Money is all too often the motive when it comes to murder cases in the United States. That explains why we see so many movies and TV shows with plots that involve life insurance-related murders. Life Insurance Fraud is real and always investigated.
Unfortunately, it just so happens that this sort of crime is just as common in real life as it is on the big and small screen. Here are 5 horrifying real-life stories of lies, murder, and attempted murder in the name of a big life insurance payday.
In 2014, 22-year-old Army soldier Pvt. Isaac Aguigui was convicted by a military judge of the murder of his pregnant wife, Sgt. Deirdre Aguigui, and her unborn child. Aguigui collected $400,000 in life insurance benefits from the death of his wife and another $100,000 for funeral costs provided by the U.S. Army.
What makes this story extra frightening is that Aguigui allegedly planned to use the insurance payout to fund a terrorist group comprised of himself and a few other soldiers. The terrorist organization, known as FEAR (Forever Enduring, Always Ready) was allegedly plotting, among other things, to bomb a public park, poison apple crops in Washington State, and even assassinate the president. At the time of his conviction, Aguigui was already serving a life sentence for the murder of two people who had allegedly discovered the group’s plans.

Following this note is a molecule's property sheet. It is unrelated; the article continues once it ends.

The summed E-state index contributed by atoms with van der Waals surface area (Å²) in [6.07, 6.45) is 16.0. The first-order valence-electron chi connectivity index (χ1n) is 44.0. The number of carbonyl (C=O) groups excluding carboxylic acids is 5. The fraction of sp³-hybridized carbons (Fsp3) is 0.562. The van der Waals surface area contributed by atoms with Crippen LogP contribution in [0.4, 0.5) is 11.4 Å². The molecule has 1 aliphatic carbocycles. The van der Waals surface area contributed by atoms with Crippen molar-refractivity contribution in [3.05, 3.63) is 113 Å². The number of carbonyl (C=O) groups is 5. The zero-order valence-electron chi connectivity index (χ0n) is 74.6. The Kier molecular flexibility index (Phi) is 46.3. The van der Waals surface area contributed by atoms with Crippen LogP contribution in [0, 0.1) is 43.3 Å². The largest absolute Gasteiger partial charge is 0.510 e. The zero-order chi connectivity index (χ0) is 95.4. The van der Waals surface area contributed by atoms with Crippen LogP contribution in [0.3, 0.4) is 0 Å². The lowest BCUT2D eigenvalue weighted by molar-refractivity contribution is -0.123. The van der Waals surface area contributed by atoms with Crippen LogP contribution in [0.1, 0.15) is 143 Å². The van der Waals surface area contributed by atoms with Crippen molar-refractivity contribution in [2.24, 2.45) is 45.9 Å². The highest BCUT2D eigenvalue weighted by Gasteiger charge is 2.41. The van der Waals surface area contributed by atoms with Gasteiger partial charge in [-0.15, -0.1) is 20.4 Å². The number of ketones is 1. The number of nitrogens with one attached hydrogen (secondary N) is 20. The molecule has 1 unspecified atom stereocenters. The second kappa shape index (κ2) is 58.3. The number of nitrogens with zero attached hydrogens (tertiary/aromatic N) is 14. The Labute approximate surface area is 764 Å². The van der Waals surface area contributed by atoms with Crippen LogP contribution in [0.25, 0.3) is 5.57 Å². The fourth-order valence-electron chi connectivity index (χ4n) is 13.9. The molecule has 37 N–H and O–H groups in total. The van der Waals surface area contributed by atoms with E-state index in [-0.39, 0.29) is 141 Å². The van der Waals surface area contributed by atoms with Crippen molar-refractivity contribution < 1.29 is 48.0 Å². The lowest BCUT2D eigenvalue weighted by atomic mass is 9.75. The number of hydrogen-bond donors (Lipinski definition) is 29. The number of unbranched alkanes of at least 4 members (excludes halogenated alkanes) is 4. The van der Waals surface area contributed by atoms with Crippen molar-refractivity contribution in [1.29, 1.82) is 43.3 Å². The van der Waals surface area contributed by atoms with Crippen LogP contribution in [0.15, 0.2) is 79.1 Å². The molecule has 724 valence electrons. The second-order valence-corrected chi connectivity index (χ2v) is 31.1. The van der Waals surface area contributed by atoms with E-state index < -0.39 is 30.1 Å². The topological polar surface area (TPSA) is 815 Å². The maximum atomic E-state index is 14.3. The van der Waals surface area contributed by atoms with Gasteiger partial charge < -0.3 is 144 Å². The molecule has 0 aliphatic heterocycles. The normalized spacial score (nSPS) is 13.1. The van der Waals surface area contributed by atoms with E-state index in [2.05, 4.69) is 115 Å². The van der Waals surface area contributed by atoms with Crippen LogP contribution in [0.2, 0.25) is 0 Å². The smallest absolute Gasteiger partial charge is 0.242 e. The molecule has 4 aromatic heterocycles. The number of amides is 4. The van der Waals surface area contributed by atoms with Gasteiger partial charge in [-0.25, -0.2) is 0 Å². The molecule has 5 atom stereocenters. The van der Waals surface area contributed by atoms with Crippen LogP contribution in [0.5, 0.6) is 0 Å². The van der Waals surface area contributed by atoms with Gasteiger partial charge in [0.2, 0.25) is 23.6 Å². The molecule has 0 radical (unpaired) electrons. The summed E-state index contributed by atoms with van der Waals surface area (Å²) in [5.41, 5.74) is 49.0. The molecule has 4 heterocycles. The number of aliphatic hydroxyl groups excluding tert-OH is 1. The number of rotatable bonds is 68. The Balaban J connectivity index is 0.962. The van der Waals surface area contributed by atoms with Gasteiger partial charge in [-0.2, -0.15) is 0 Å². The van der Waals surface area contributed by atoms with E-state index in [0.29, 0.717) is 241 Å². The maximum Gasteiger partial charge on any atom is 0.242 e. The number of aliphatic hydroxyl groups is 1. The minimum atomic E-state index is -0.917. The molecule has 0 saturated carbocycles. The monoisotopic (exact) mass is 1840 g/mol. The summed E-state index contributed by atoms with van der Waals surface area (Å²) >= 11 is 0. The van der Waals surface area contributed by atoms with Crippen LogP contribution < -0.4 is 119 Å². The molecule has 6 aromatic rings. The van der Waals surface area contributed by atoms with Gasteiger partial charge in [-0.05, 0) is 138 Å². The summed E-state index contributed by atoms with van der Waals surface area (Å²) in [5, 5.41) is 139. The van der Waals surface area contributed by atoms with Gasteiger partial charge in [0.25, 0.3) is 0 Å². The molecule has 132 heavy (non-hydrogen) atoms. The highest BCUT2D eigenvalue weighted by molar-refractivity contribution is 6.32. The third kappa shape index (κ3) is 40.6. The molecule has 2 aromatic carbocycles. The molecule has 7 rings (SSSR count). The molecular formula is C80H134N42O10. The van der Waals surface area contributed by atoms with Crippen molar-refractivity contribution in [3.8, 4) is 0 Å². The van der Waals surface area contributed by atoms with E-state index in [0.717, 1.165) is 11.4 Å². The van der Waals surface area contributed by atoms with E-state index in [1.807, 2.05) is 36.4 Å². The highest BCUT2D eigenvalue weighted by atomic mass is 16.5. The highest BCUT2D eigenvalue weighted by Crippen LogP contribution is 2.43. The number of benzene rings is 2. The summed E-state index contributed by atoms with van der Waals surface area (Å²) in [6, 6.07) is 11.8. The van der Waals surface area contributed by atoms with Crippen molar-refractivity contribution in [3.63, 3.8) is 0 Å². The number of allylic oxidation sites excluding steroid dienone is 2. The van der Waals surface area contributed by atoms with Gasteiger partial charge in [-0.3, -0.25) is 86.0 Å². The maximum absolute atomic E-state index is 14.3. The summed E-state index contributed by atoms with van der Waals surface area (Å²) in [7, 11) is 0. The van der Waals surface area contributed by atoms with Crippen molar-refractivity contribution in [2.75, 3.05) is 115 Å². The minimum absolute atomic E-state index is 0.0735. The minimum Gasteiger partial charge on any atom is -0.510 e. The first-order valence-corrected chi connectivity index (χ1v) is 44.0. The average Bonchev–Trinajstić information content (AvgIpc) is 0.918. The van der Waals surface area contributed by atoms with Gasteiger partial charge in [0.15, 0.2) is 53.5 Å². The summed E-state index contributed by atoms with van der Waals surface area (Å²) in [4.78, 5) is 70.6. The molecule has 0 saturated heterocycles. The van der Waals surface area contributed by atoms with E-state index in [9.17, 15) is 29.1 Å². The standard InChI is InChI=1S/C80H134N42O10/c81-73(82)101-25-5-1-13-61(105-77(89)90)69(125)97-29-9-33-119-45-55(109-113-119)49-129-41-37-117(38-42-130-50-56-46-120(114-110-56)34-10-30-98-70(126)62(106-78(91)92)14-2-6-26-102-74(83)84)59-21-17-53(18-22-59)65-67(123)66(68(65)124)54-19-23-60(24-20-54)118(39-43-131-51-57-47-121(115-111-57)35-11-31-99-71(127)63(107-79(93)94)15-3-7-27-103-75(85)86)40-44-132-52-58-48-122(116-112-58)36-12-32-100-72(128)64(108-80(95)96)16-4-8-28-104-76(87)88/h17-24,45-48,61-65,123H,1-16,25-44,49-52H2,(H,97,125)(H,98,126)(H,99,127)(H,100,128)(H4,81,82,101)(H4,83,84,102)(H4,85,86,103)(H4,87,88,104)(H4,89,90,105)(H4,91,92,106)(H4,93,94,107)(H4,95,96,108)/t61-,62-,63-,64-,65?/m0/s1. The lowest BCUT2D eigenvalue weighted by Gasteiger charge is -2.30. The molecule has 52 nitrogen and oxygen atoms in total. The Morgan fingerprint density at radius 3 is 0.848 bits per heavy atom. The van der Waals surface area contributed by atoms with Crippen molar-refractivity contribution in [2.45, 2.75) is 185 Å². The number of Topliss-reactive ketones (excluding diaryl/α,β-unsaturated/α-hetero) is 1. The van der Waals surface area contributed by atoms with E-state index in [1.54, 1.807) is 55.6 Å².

21-year-old Julia Merfield of Muskegon, Michigan is currently serving a 5-20 year prison sentence for soliciting the murder of her husband in 2013.
Merfield, looking to cash in on her husband’s $400,000 life insurance policy, approached a coworker about helping her pull off the murder. The coworker immediately notified police and then arranged a meeting between Merfield and a friend of his that he said would be willing to kill her husband. The coworker’s friend was actually an undercover detective who secretly filmed two conversations in which Merfield explicitly describes how, where, and when she wants the murder to take place. Luckily, in this case, police were able to intervene before anyone was hurt or killed.
Molly and Clayton Daniels
Molly Clayton lost her husband in a fatal car accident in 2004. At least, that’s what she told the police. What actually happened was much more bizarre.
In an attempt to fake her husband’s death and collect on his $110,000 life insurance policy (life insurance fraud), Molly convinced Clayton to dig up a body from a local cemetery, dress it in his clothes and then stage his own fiery death. And that’s exactly what he did. However, police noticed right away that the circumstances surrounding the accident seemed a bit suspicious.
There were no skid marks leading up to the site of the accident, and the fire was determined to have started in the front seat, rather than the engine of the vehicle.
The scheme completely fell apart when DNA testing revealed that the burned body found in the driver’s seat was actually that of a woman. Police later found that Molly had also forged documents in an attempt to create a new identity for her husband, including a fake birth certificate and driver’s license.